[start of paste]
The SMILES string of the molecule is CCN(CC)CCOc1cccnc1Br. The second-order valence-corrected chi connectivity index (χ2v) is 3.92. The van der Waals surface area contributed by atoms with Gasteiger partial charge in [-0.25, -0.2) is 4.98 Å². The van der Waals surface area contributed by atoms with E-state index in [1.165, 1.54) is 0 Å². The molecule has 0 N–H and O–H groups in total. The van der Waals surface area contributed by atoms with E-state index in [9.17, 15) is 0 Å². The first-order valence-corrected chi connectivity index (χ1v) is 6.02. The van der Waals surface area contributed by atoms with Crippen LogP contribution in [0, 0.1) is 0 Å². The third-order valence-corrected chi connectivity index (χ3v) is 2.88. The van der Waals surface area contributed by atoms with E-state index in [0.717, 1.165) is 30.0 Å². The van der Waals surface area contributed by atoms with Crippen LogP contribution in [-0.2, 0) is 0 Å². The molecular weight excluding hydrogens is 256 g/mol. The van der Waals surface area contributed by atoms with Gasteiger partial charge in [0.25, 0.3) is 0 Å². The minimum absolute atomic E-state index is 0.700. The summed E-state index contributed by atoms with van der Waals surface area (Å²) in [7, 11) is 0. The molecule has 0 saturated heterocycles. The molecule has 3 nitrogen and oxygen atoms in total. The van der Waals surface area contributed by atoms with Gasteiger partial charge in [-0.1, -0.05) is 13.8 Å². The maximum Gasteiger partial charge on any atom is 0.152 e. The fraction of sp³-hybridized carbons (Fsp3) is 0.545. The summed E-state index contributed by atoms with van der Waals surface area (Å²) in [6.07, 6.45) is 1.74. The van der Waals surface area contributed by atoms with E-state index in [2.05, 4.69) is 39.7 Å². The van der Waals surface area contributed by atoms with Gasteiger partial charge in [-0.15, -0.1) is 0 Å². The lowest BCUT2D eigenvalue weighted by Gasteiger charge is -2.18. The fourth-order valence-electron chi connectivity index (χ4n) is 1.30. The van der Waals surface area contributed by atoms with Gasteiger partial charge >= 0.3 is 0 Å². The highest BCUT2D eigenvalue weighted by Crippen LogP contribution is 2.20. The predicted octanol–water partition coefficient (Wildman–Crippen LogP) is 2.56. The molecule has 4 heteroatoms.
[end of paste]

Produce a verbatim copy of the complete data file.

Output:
The SMILES string of the molecule is CCN(CC)CCOc1cccnc1Br. The second-order valence-corrected chi connectivity index (χ2v) is 3.92. The van der Waals surface area contributed by atoms with Gasteiger partial charge in [-0.25, -0.2) is 4.98 Å². The van der Waals surface area contributed by atoms with E-state index in [1.165, 1.54) is 0 Å². The molecule has 0 N–H and O–H groups in total. The van der Waals surface area contributed by atoms with E-state index in [9.17, 15) is 0 Å². The first-order valence-corrected chi connectivity index (χ1v) is 6.02. The van der Waals surface area contributed by atoms with Crippen LogP contribution in [0, 0.1) is 0 Å². The third-order valence-corrected chi connectivity index (χ3v) is 2.88. The van der Waals surface area contributed by atoms with E-state index in [0.717, 1.165) is 30.0 Å². The van der Waals surface area contributed by atoms with Crippen LogP contribution in [-0.2, 0) is 0 Å². The molecular weight excluding hydrogens is 256 g/mol. The van der Waals surface area contributed by atoms with Gasteiger partial charge in [0.25, 0.3) is 0 Å². The minimum absolute atomic E-state index is 0.700. The summed E-state index contributed by atoms with van der Waals surface area (Å²) in [7, 11) is 0. The molecule has 0 saturated heterocycles. The molecule has 3 nitrogen and oxygen atoms in total. The van der Waals surface area contributed by atoms with Gasteiger partial charge in [-0.1, -0.05) is 13.8 Å². The maximum Gasteiger partial charge on any atom is 0.152 e. The fraction of sp³-hybridized carbons (Fsp3) is 0.545. The summed E-state index contributed by atoms with van der Waals surface area (Å²) in [6.07, 6.45) is 1.74. The van der Waals surface area contributed by atoms with E-state index in [2.05, 4.69) is 39.7 Å². The van der Waals surface area contributed by atoms with Gasteiger partial charge in [-0.15, -0.1) is 0 Å². The lowest BCUT2D eigenvalue weighted by Gasteiger charge is -2.18. The fourth-order valence-electron chi connectivity index (χ4n) is 1.30. The van der Waals surface area contributed by atoms with Gasteiger partial charge >= 0.3 is 0 Å². The highest BCUT2D eigenvalue weighted by Crippen LogP contribution is 2.20. The predicted octanol–water partition coefficient (Wildman–Crippen LogP) is 2.56. The molecule has 4 heteroatoms.